The electromagnetic navigation system for open liver surgery developed in this work allows for accurate localization of liver lesions and critical anatomical structures surrounding the resection area, even when the liver was manipulated. However, further clinically integrating the method requires shortening the guidance-related surgical delay, which can be achieved by shifting to faster intraoperative imaging like ultrasound. Our approach is adaptable to navigation on other mobile and deformable organs, and therefore may benefit various clinical applications.
The surgical navigation system that provides guidance throughout the surgery can facilitate safer and more radical liver resections, but such a system should also be able to handle organ motion. This work investigates the accuracy of intraoperative surgical guidance during open liver resection, with a semi-rigid organ approximation and electromagnetic tracking of the target area.
The suggested navigation technique incorporates a preoperative 3D liver model based on diagnostic 4D MRI scan, intraoperative contrast-enhanced CBCT imaging and electromagnetic (EM) tracking of the liver surface, as well as surgical instruments, by means of six degrees-of-freedom micro-EM sensors.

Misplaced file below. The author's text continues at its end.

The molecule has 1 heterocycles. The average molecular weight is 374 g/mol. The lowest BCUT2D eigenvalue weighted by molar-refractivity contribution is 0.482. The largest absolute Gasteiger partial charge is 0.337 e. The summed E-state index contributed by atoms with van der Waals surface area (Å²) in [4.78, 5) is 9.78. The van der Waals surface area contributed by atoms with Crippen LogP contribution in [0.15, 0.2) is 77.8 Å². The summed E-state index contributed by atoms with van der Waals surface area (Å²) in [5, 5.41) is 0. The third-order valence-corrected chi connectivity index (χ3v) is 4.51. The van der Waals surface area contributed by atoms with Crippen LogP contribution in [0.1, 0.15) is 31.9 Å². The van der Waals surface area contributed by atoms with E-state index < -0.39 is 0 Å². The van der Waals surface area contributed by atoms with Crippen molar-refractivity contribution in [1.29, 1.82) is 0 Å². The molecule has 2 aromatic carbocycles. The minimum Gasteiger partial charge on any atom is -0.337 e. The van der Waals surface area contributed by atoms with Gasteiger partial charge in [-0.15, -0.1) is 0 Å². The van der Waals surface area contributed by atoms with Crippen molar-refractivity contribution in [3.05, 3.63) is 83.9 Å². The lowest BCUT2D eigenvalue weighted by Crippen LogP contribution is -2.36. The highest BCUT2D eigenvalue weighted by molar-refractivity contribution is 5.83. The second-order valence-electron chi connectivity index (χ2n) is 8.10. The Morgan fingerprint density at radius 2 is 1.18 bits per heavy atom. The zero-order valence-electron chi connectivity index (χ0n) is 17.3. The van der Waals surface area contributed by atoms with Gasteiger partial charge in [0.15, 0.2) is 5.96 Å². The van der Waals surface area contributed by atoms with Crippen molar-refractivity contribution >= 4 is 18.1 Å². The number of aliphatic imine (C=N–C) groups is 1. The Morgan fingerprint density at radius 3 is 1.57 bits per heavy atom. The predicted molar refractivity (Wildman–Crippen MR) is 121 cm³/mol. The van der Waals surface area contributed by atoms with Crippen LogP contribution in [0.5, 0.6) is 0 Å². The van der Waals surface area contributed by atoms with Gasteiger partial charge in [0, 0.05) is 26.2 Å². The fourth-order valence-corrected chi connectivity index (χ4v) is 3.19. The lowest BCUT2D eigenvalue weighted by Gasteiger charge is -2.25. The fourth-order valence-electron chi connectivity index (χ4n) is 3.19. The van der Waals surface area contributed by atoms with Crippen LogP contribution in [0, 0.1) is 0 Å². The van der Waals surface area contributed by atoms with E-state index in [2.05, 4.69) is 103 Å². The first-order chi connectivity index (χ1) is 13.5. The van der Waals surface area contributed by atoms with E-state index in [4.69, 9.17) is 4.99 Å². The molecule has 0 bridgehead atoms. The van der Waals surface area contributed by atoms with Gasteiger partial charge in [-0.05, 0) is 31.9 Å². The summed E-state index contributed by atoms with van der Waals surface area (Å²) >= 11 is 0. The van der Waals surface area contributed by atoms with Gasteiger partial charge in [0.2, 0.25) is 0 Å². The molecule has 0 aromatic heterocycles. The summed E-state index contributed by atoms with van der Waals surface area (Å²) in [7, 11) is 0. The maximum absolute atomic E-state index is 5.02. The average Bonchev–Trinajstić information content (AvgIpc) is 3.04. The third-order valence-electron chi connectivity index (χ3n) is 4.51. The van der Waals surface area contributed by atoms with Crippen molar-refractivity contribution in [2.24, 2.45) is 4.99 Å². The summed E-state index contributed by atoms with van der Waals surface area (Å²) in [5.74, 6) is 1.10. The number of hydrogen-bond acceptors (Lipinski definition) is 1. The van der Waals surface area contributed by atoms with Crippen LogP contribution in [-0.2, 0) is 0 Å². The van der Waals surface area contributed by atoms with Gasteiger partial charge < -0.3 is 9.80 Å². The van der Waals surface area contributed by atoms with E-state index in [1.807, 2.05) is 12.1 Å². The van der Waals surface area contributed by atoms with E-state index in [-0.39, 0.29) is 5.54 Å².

The system was evaluated during surgeries with 35 patients and resulted in an accurate and intuitive real-time visualization of liver anatomy and tumor's location, confirmed by intraoperative checks on visible anatomical landmarks. Based on accuracy measurements verified by intraoperative CBCT, the system's average accuracy was 4.0 ± 3.0 mm, while the total surgical delay due to navigation stayed below 20 min.